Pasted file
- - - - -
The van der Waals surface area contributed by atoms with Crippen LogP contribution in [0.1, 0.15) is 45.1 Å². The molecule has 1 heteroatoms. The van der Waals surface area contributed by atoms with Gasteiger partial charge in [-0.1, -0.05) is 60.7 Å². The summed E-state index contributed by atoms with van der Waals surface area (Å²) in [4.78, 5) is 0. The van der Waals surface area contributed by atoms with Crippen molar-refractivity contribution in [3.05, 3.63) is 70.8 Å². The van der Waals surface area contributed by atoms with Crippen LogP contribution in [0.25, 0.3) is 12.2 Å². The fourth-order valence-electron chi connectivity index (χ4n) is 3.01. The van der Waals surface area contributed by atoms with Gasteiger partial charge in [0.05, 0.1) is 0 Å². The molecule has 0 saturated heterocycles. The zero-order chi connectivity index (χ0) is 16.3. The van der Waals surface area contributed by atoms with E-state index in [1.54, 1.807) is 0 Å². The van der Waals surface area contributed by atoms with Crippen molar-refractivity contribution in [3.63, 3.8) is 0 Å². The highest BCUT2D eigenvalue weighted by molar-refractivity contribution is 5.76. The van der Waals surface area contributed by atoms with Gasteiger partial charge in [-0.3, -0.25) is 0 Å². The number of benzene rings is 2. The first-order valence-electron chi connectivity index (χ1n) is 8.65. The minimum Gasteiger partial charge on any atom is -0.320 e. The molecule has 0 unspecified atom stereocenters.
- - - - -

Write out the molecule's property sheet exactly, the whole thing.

The van der Waals surface area contributed by atoms with Crippen LogP contribution in [0.1, 0.15) is 45.1 Å². The molecule has 1 heteroatoms. The van der Waals surface area contributed by atoms with Gasteiger partial charge in [-0.1, -0.05) is 60.7 Å². The summed E-state index contributed by atoms with van der Waals surface area (Å²) in [4.78, 5) is 0. The van der Waals surface area contributed by atoms with Crippen molar-refractivity contribution in [3.05, 3.63) is 70.8 Å². The van der Waals surface area contributed by atoms with Crippen LogP contribution in [0.25, 0.3) is 12.2 Å². The fourth-order valence-electron chi connectivity index (χ4n) is 3.01. The van der Waals surface area contributed by atoms with Gasteiger partial charge in [0.05, 0.1) is 0 Å². The molecule has 0 saturated heterocycles. The zero-order chi connectivity index (χ0) is 16.3. The van der Waals surface area contributed by atoms with E-state index in [1.54, 1.807) is 0 Å². The van der Waals surface area contributed by atoms with Crippen molar-refractivity contribution in [3.63, 3.8) is 0 Å². The highest BCUT2D eigenvalue weighted by molar-refractivity contribution is 5.76. The van der Waals surface area contributed by atoms with Gasteiger partial charge in [-0.3, -0.25) is 0 Å². The number of benzene rings is 2. The first-order valence-electron chi connectivity index (χ1n) is 8.65. The minimum Gasteiger partial charge on any atom is -0.320 e. The molecule has 0 unspecified atom stereocenters.